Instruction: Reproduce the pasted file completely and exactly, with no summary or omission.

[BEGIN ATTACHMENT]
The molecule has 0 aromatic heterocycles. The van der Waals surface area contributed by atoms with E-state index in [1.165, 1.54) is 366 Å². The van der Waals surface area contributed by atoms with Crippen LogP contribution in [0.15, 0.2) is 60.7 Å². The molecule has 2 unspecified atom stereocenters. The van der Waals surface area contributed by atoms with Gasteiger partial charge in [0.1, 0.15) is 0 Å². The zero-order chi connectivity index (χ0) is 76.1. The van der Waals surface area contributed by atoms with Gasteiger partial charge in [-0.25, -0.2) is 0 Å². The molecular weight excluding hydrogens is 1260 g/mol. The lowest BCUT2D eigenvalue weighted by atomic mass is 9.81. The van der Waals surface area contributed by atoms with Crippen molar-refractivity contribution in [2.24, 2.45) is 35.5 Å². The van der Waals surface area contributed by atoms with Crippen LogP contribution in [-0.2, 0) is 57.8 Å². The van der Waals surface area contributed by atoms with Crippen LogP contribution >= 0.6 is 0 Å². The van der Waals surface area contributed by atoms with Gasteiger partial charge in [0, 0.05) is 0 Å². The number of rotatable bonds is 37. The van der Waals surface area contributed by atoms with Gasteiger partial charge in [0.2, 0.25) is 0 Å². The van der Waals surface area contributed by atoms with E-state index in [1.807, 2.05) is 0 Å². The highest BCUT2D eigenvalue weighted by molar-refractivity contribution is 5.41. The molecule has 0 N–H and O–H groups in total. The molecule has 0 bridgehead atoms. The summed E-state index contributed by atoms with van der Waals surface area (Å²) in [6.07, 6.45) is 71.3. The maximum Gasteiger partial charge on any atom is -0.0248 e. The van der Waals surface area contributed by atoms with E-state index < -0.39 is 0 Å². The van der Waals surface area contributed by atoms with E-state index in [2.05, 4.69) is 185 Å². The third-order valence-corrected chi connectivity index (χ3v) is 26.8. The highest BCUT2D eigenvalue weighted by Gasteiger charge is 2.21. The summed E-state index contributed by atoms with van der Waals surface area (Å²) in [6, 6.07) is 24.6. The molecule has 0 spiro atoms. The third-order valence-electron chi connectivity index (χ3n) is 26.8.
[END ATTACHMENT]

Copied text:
The molecule has 0 aromatic heterocycles. The van der Waals surface area contributed by atoms with E-state index in [1.165, 1.54) is 366 Å². The van der Waals surface area contributed by atoms with Crippen LogP contribution in [0.15, 0.2) is 60.7 Å². The molecule has 2 unspecified atom stereocenters. The van der Waals surface area contributed by atoms with Gasteiger partial charge in [0.1, 0.15) is 0 Å². The zero-order chi connectivity index (χ0) is 76.1. The van der Waals surface area contributed by atoms with Gasteiger partial charge in [-0.25, -0.2) is 0 Å². The molecular weight excluding hydrogens is 1260 g/mol. The lowest BCUT2D eigenvalue weighted by atomic mass is 9.81. The van der Waals surface area contributed by atoms with Crippen molar-refractivity contribution in [2.24, 2.45) is 35.5 Å². The van der Waals surface area contributed by atoms with Crippen LogP contribution in [-0.2, 0) is 57.8 Å². The van der Waals surface area contributed by atoms with Crippen LogP contribution >= 0.6 is 0 Å². The van der Waals surface area contributed by atoms with Gasteiger partial charge in [0, 0.05) is 0 Å². The number of rotatable bonds is 37. The van der Waals surface area contributed by atoms with Gasteiger partial charge in [0.2, 0.25) is 0 Å². The van der Waals surface area contributed by atoms with E-state index in [1.807, 2.05) is 0 Å². The highest BCUT2D eigenvalue weighted by molar-refractivity contribution is 5.41. The molecule has 0 N–H and O–H groups in total. The molecule has 0 bridgehead atoms. The summed E-state index contributed by atoms with van der Waals surface area (Å²) in [6.07, 6.45) is 71.3. The maximum Gasteiger partial charge on any atom is -0.0248 e. The van der Waals surface area contributed by atoms with E-state index < -0.39 is 0 Å². The van der Waals surface area contributed by atoms with E-state index in [2.05, 4.69) is 185 Å². The third-order valence-corrected chi connectivity index (χ3v) is 26.8. The highest BCUT2D eigenvalue weighted by Gasteiger charge is 2.21. The summed E-state index contributed by atoms with van der Waals surface area (Å²) in [6, 6.07) is 24.6. The molecule has 0 spiro atoms. The third-order valence-electron chi connectivity index (χ3n) is 26.8.